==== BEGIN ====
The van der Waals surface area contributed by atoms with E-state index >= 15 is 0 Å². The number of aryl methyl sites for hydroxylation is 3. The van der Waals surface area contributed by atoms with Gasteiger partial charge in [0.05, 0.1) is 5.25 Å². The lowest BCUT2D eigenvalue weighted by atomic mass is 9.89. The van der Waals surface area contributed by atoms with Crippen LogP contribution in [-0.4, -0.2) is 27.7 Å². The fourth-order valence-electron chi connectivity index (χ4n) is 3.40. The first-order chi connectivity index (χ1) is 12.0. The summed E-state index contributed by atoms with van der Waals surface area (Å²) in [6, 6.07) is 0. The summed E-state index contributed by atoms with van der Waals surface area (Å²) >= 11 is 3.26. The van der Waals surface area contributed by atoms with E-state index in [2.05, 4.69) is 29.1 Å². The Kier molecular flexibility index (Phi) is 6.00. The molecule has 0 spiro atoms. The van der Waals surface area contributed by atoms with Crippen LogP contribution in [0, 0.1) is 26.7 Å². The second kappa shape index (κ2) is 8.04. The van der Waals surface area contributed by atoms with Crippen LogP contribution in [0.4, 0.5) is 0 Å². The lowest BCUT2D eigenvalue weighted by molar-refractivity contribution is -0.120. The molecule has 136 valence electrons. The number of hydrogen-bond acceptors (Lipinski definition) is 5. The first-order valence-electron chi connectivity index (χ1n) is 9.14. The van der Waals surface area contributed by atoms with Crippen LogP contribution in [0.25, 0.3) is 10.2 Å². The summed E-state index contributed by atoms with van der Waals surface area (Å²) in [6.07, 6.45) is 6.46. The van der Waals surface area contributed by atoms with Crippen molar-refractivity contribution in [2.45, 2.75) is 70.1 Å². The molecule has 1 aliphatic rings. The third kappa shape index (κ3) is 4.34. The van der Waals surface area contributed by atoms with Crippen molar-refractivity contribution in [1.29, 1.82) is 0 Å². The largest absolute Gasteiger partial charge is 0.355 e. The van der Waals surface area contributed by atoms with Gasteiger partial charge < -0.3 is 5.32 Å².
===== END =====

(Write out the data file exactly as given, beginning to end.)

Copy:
The van der Waals surface area contributed by atoms with E-state index >= 15 is 0 Å². The number of aryl methyl sites for hydroxylation is 3. The van der Waals surface area contributed by atoms with Gasteiger partial charge in [0.05, 0.1) is 5.25 Å². The lowest BCUT2D eigenvalue weighted by atomic mass is 9.89. The van der Waals surface area contributed by atoms with Crippen LogP contribution in [-0.4, -0.2) is 27.7 Å². The fourth-order valence-electron chi connectivity index (χ4n) is 3.40. The first-order chi connectivity index (χ1) is 12.0. The summed E-state index contributed by atoms with van der Waals surface area (Å²) in [6, 6.07) is 0. The summed E-state index contributed by atoms with van der Waals surface area (Å²) >= 11 is 3.26. The van der Waals surface area contributed by atoms with E-state index in [2.05, 4.69) is 29.1 Å². The Kier molecular flexibility index (Phi) is 6.00. The molecule has 0 spiro atoms. The van der Waals surface area contributed by atoms with Crippen LogP contribution in [0, 0.1) is 26.7 Å². The second kappa shape index (κ2) is 8.04. The van der Waals surface area contributed by atoms with Crippen LogP contribution in [0.4, 0.5) is 0 Å². The lowest BCUT2D eigenvalue weighted by molar-refractivity contribution is -0.120. The molecule has 136 valence electrons. The number of hydrogen-bond acceptors (Lipinski definition) is 5. The first-order valence-electron chi connectivity index (χ1n) is 9.14. The van der Waals surface area contributed by atoms with Crippen LogP contribution in [0.25, 0.3) is 10.2 Å². The summed E-state index contributed by atoms with van der Waals surface area (Å²) in [6.07, 6.45) is 6.46. The van der Waals surface area contributed by atoms with Crippen molar-refractivity contribution in [2.45, 2.75) is 70.1 Å². The molecule has 1 aliphatic rings. The third kappa shape index (κ3) is 4.34. The van der Waals surface area contributed by atoms with Crippen molar-refractivity contribution in [1.29, 1.82) is 0 Å². The largest absolute Gasteiger partial charge is 0.355 e. The van der Waals surface area contributed by atoms with Gasteiger partial charge < -0.3 is 5.32 Å².